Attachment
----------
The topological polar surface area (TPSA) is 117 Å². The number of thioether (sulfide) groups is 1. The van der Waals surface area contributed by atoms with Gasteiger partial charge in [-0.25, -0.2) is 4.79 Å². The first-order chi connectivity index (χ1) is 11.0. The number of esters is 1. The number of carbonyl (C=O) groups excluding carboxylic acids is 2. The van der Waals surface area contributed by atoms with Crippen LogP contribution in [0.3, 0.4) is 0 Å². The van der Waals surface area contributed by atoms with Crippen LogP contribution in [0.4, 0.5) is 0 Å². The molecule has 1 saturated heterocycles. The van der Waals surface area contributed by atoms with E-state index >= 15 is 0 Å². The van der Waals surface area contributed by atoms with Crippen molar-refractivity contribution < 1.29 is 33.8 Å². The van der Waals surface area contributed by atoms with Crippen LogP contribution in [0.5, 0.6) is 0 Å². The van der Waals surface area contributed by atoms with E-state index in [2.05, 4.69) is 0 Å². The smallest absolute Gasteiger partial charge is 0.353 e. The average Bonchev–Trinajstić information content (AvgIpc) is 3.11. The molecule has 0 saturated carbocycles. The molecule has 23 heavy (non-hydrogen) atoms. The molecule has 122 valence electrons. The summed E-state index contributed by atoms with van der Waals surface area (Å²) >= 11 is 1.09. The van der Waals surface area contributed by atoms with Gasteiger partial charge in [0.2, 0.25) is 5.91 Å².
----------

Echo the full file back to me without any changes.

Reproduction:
The topological polar surface area (TPSA) is 117 Å². The number of thioether (sulfide) groups is 1. The van der Waals surface area contributed by atoms with Gasteiger partial charge in [-0.25, -0.2) is 4.79 Å². The first-order chi connectivity index (χ1) is 11.0. The number of esters is 1. The number of carbonyl (C=O) groups excluding carboxylic acids is 2. The van der Waals surface area contributed by atoms with Crippen LogP contribution in [0.3, 0.4) is 0 Å². The van der Waals surface area contributed by atoms with Crippen LogP contribution in [0.4, 0.5) is 0 Å². The molecule has 1 saturated heterocycles. The van der Waals surface area contributed by atoms with E-state index >= 15 is 0 Å². The van der Waals surface area contributed by atoms with Crippen molar-refractivity contribution < 1.29 is 33.8 Å². The van der Waals surface area contributed by atoms with Crippen LogP contribution in [0.5, 0.6) is 0 Å². The van der Waals surface area contributed by atoms with E-state index in [2.05, 4.69) is 0 Å². The smallest absolute Gasteiger partial charge is 0.353 e. The average Bonchev–Trinajstić information content (AvgIpc) is 3.11. The molecule has 0 saturated carbocycles. The molecule has 23 heavy (non-hydrogen) atoms. The molecule has 122 valence electrons. The summed E-state index contributed by atoms with van der Waals surface area (Å²) >= 11 is 1.09. The van der Waals surface area contributed by atoms with Gasteiger partial charge in [0.2, 0.25) is 5.91 Å².